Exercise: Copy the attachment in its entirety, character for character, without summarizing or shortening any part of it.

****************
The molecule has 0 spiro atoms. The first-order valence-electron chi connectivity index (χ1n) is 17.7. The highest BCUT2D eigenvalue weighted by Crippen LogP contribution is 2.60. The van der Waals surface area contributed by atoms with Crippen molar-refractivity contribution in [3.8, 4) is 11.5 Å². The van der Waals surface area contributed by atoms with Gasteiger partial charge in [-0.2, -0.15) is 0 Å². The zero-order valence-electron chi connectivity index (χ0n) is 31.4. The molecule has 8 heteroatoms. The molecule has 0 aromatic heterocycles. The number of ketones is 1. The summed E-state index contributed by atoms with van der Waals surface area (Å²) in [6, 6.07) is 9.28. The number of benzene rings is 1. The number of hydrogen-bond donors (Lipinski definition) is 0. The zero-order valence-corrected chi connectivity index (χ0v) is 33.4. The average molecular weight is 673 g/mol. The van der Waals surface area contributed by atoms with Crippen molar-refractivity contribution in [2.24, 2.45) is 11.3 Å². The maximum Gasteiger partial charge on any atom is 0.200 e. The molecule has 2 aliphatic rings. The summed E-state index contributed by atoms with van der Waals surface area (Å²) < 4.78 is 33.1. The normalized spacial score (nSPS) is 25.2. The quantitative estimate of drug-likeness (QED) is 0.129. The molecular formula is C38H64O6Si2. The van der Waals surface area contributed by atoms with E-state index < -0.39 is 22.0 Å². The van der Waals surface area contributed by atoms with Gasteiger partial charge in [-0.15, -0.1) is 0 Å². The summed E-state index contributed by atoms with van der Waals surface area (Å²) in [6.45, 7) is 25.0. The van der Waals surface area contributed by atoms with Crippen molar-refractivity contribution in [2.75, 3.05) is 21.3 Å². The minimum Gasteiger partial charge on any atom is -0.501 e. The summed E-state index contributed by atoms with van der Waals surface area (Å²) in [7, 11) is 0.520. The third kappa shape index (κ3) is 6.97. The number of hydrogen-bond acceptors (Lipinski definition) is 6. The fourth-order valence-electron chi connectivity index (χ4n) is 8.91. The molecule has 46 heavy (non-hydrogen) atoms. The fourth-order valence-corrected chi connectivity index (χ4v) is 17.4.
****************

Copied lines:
The molecule has 0 spiro atoms. The first-order valence-electron chi connectivity index (χ1n) is 17.7. The highest BCUT2D eigenvalue weighted by Crippen LogP contribution is 2.60. The van der Waals surface area contributed by atoms with Crippen molar-refractivity contribution in [3.8, 4) is 11.5 Å². The van der Waals surface area contributed by atoms with Gasteiger partial charge in [-0.2, -0.15) is 0 Å². The zero-order valence-electron chi connectivity index (χ0n) is 31.4. The molecule has 8 heteroatoms. The molecule has 0 aromatic heterocycles. The number of ketones is 1. The summed E-state index contributed by atoms with van der Waals surface area (Å²) in [6, 6.07) is 9.28. The number of benzene rings is 1. The number of hydrogen-bond donors (Lipinski definition) is 0. The zero-order valence-corrected chi connectivity index (χ0v) is 33.4. The average molecular weight is 673 g/mol. The van der Waals surface area contributed by atoms with Crippen molar-refractivity contribution in [2.24, 2.45) is 11.3 Å². The maximum Gasteiger partial charge on any atom is 0.200 e. The molecule has 2 aliphatic rings. The summed E-state index contributed by atoms with van der Waals surface area (Å²) < 4.78 is 33.1. The normalized spacial score (nSPS) is 25.2. The quantitative estimate of drug-likeness (QED) is 0.129. The molecular formula is C38H64O6Si2. The van der Waals surface area contributed by atoms with E-state index < -0.39 is 22.0 Å². The van der Waals surface area contributed by atoms with Gasteiger partial charge in [-0.15, -0.1) is 0 Å². The summed E-state index contributed by atoms with van der Waals surface area (Å²) in [6.45, 7) is 25.0. The van der Waals surface area contributed by atoms with Crippen molar-refractivity contribution in [2.75, 3.05) is 21.3 Å². The minimum Gasteiger partial charge on any atom is -0.501 e. The summed E-state index contributed by atoms with van der Waals surface area (Å²) in [7, 11) is 0.520. The third kappa shape index (κ3) is 6.97. The number of hydrogen-bond acceptors (Lipinski definition) is 6. The fourth-order valence-electron chi connectivity index (χ4n) is 8.91. The molecule has 46 heavy (non-hydrogen) atoms. The fourth-order valence-corrected chi connectivity index (χ4v) is 17.4.